‘I was spooked by BMW’s hot coupe in California’
Laguna Seca was a letdown but at Mondello the M2 revealed itself as a dream car
The BMW at Mondello: simply brilliant
The M2 is “more nippy, more aggressive, more agile” than the M4.
Last year, lucky old me, I got to drive the BMW M2 coupe. Luckier still, I got to drive it at the legendary Laguna Seca Raceway in California, just up the road from Clint Eastwood’s old hang-out of Carmel.
That combination should have been perfect. A small, agile, fast BMW M-car on the famed racetrack with the amazing ‘Corkscrew’ corner – a left-right flick on a gradient that drops you four storeys in the blink of an eye. Petrolhead heaven, right?
Well, wrong. At least wrong for me. I came away demoralised and a touch depressed. All my colleagues, people whose opinions I trust and respect, were raving about the racy M2, but me? I was frightened after driving it on track. It wasn’t the Corkscrew – the Corkscrew is amazing – it was Turn One. A tight, almost hairpin-left, approached at the end of the ultra-fast pit straight, Turn One turned my stomach. Just in the 10th of a second in which I lifted my foot from the accelerator to plant it on the brake, approaching Turn One, running more or less flat out, the M2 rode over a crest in the tarmac.
The combination of weight transfer under a lifted throttle, and the sudden vertical movement in the suspension made the M2 suddenly feel like a runaway rollercoaster, and I just wanted to run away. I had, clearly, reached the limits not of the car, but of my talent. I had failed to tame the Munich beast.
About a year later, at last , there came another opportunity to try it again – an invite from BMW to Mondello Park racetrack just outside Naas, to sample both the new 5 Series and grab a couple of hot laps in an M2. The M2 still loomed large as a personal nemesis, but at least at Mondello I’d be on familiar ground. I’ve driven everything from an Audi R8 V10 to a VW Polo diesel around Mondello, and while I’m no Jackie Stewart, I at least know where the track goes. And where the crests are.
The M2 is not quite what you think it is. Yes, it’s a small, gorgeous German coupe with a firecracker engine (assuming firecrackers now come with kiloton power ratings) and a fun-loving (or terror inducing, we’re about to find out) chassis. But it’s actually neither as small nor as light as you think it is.
Best of the Ms?
The BMW 2 Series and the BMW 4 Series coupes share a lot of their underpinnings (and both, of course, share much with both the 1 Series and 3 Series ), but the M2 and the M4 are more closely related still. In fact, you can think of an M2 as a 2 Series body on a chopped 4 Series chassis. The M2, at 365hp, is certainly powerful, but it’s 60hp down on the M4 (the two cars use effectively the same turbocharged 3.0-litre straight-six in differing states of tune) but it’s no lighter – the difference between the two cars is a mere two kilograms.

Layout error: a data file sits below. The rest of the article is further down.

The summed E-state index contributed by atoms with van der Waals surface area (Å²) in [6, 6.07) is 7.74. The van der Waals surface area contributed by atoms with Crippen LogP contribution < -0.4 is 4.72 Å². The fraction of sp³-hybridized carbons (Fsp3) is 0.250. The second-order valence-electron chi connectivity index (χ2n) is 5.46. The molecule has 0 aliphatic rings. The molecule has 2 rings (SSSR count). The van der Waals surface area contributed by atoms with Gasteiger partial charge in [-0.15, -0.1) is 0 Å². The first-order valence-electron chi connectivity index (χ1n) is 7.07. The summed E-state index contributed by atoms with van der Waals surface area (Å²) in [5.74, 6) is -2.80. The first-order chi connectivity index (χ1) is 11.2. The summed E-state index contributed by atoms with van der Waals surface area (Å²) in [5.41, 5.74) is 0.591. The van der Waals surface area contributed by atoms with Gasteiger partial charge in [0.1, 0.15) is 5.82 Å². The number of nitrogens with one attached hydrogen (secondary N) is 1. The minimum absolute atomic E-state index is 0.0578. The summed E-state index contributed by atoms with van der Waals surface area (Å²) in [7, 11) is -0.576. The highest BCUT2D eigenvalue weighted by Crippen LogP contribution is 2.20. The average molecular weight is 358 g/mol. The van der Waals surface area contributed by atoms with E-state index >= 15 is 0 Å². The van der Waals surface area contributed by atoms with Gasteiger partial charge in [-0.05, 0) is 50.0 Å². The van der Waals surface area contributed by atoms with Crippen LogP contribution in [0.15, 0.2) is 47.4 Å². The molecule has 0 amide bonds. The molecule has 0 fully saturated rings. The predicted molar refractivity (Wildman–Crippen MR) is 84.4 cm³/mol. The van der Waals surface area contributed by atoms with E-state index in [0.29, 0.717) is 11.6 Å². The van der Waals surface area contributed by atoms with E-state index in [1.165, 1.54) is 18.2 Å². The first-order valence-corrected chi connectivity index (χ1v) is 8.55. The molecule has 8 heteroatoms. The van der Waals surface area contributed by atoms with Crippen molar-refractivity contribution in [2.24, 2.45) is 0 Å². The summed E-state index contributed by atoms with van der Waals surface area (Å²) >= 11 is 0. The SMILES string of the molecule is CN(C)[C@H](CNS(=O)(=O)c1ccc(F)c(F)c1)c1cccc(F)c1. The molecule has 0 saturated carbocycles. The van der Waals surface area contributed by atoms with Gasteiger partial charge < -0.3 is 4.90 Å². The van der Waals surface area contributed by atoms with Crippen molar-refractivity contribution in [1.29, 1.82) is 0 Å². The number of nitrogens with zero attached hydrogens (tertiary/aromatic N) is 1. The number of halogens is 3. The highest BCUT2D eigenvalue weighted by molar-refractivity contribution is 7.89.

And yet the M2 does feel more nippy, more aggressive, more agile. It is shorter, but perhaps this is some form of nominative determinism, only with styling rather than names. The M4 is bigger and, arguably, grander, so you expect it to be more sophisticated and a little less outright fun than the M2, and so it proves.
All of this comparative wittering is, of course, intended to give me a chance to dry my palms on the fabric of my jeans as the M2’s engine ticks over with mounting aggression in the Mondello pitlane. It’s time. Destiny or doom, all I can do now is drive.
I trickle out of the pitlane, sticking to the 60kmh limit up to the edge of the Armco barrier and then squeeze the throttle down. The M2 leaps forward, its 1,570kg eradicated by the physics of exploding dinosaurs, a gruff growl rising to a more soulful howl as you hit the limiter in seconds just as the braking zone for turn one – yes, it’s a tight almost-hairpin – arrives. Brake. Turn. And . . . and . . . and . . .
And it’s brilliant. With no crest to disturb the process.
Now though, a sterner test arrives. I accelerate hard up to turn three, exploring the upper reaches of fourth gear, the M2 adding pace in big, meaty chunks all the way. Three is a double-apex left, with a dab-brakes-and-turn fast approach, before slowing, hooking second and then climbing up slightly to the apex of the second section. Here, the M2 should feel nervous and twitchy, if Laguna-spec-me is in charge. But no, it grips and turns and holds the line I ask of it, the power dipping slightly at the apex as the traction control adds a helping hand. This is going OK, actually.
A final test. A full run of the front straight means that we arrive back at turn one with full speed showing, clamping hard onto the brakes at the 100-metre board, and flipping the left-hand paddle to pull the DC-T gearbox down into second.
Here then, braking hard for a tight turn from a high speed, is where it’ll all go, right? Again, the M2 turns in beautifully, with a hint of playfulness, and easily clips the apex of turn one. The steering is weighty and communicative, the brakes tireless, the balance tuned to give you a gentle push of understeer at first, which can be dialled out with throttle. Hairy slides are there for the taking if you dare to turn off the electronic nannies.
Hang on then. Maybe I’m not quite so useless as I thought? Maybe it was just that Laguna is a scary circuit? Maybe I was jet-lagged? Maybe I had a bad day?
Maybe I don’t care anymore. The sun is shining, the M2 is driving like the dream car everyone told me it was, and Mondello Park looks great on a rare sunny day. I think I’ll try a lap with the traction control turned off . . .